Why should they have made much impression? The Northmen themselves had had five hundred years to forget Vinland, and had employed the time pretty effectually for that purpose. None of them had continued to go there. Even if it met the ears of Columbus, Vinland may well have seemed but one more island in the northern seas, and very remote indeed from that gorgeous India which Marco Polo had described, and which was the subject of so many

dreams. More than all, Columbus was a man of abstract thought, whose nature it was to proceed upon theories, and he fortified himself with the traditions of philosophers, authorities of whom the Northmen had never heard. That one saying of the cosmographer Aliaco, quoting Aristotle, had more weight with one like Columbus than a ship's crew of Vikings would have had: “Aristotle holds that there is but a narrow sea (parvum mare) between the western points of Spain and the eastern border of India.” Ferdinand Columbus tells us how much influence that sentence had with his father, but we should have known it at any rate.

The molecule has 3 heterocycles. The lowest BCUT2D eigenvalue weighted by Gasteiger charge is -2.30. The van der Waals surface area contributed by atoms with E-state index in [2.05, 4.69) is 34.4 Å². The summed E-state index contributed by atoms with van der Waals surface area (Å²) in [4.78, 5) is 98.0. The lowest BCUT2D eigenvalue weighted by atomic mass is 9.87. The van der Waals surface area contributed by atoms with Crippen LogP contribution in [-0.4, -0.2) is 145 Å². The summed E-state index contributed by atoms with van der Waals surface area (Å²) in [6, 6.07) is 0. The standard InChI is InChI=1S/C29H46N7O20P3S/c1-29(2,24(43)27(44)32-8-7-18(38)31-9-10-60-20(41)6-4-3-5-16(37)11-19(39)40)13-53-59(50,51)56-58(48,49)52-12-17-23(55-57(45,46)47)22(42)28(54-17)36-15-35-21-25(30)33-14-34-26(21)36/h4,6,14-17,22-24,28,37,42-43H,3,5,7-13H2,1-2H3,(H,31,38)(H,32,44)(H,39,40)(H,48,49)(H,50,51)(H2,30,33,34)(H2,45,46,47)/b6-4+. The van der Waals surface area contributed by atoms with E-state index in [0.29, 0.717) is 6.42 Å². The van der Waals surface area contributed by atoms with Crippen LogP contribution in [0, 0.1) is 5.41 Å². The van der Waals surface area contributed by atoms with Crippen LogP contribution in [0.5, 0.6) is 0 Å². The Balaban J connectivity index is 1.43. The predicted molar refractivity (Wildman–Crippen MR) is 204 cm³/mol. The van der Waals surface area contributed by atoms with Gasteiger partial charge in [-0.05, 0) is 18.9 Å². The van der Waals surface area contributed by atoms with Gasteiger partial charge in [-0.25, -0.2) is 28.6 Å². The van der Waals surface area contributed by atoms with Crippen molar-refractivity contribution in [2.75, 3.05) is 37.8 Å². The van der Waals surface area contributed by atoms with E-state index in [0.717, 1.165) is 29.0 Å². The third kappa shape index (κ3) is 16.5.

When he finally set sail (August 3, 1492), it was with the distinct knowledge that he should have a hard time of it unless Aristotle's "narrow sea" proved very narrow indeed. Instead of extending his knowledge to the sailors and to the young adventurers who sailed with him, he must keep them in the dark, must mislead them about the variations of the magnetic needle, and must keep a double log-book of his daily progress, putting down the actual distance sailed, and then a smaller distance to tell the men, in order to prevent them from being more homesick than the day before. It was hard enough, at any rate. The sea into which they sailed was known as the Sea of Darkness—Mare Tenebrosum, the BahralZulmat of the Arabians. It had been described by an Arab geographer a century before as “a vast and boundless ocean, on which ships dare not venture out of sight of land, for even if they knew the direction of the winds, they would not know whither those winds would carry them, and as there is no inhabited country beyond, they would run great risk of being